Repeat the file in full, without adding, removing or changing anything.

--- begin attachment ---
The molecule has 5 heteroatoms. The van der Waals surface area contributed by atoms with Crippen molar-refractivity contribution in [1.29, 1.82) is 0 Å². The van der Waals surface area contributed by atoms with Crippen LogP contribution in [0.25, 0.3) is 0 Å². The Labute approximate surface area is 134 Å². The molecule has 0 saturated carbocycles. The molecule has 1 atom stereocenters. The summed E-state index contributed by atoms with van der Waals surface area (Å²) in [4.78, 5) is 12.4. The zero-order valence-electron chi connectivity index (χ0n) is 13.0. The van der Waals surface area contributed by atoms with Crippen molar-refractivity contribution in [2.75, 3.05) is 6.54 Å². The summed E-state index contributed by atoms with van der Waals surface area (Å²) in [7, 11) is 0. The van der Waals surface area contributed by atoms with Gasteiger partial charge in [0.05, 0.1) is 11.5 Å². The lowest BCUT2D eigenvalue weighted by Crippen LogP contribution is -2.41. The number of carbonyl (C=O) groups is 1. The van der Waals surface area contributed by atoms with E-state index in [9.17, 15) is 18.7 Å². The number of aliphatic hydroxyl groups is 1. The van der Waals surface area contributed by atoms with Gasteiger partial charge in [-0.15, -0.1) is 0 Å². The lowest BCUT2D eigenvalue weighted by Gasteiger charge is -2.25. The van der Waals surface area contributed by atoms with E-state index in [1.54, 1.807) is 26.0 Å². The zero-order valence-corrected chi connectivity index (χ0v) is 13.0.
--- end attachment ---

The molecule has 5 heteroatoms. The van der Waals surface area contributed by atoms with Crippen molar-refractivity contribution in [1.29, 1.82) is 0 Å². The van der Waals surface area contributed by atoms with Crippen LogP contribution in [0.25, 0.3) is 0 Å². The Labute approximate surface area is 134 Å². The molecule has 0 saturated carbocycles. The molecule has 1 atom stereocenters. The summed E-state index contributed by atoms with van der Waals surface area (Å²) in [4.78, 5) is 12.4. The zero-order valence-electron chi connectivity index (χ0n) is 13.0. The van der Waals surface area contributed by atoms with Crippen molar-refractivity contribution in [2.75, 3.05) is 6.54 Å². The summed E-state index contributed by atoms with van der Waals surface area (Å²) in [7, 11) is 0. The van der Waals surface area contributed by atoms with Gasteiger partial charge in [0.05, 0.1) is 11.5 Å². The lowest BCUT2D eigenvalue weighted by Crippen LogP contribution is -2.41. The number of carbonyl (C=O) groups is 1. The van der Waals surface area contributed by atoms with E-state index in [9.17, 15) is 18.7 Å². The number of aliphatic hydroxyl groups is 1. The van der Waals surface area contributed by atoms with Gasteiger partial charge in [-0.15, -0.1) is 0 Å². The lowest BCUT2D eigenvalue weighted by Gasteiger charge is -2.25. The van der Waals surface area contributed by atoms with E-state index in [1.54, 1.807) is 26.0 Å². The zero-order valence-corrected chi connectivity index (χ0v) is 13.0.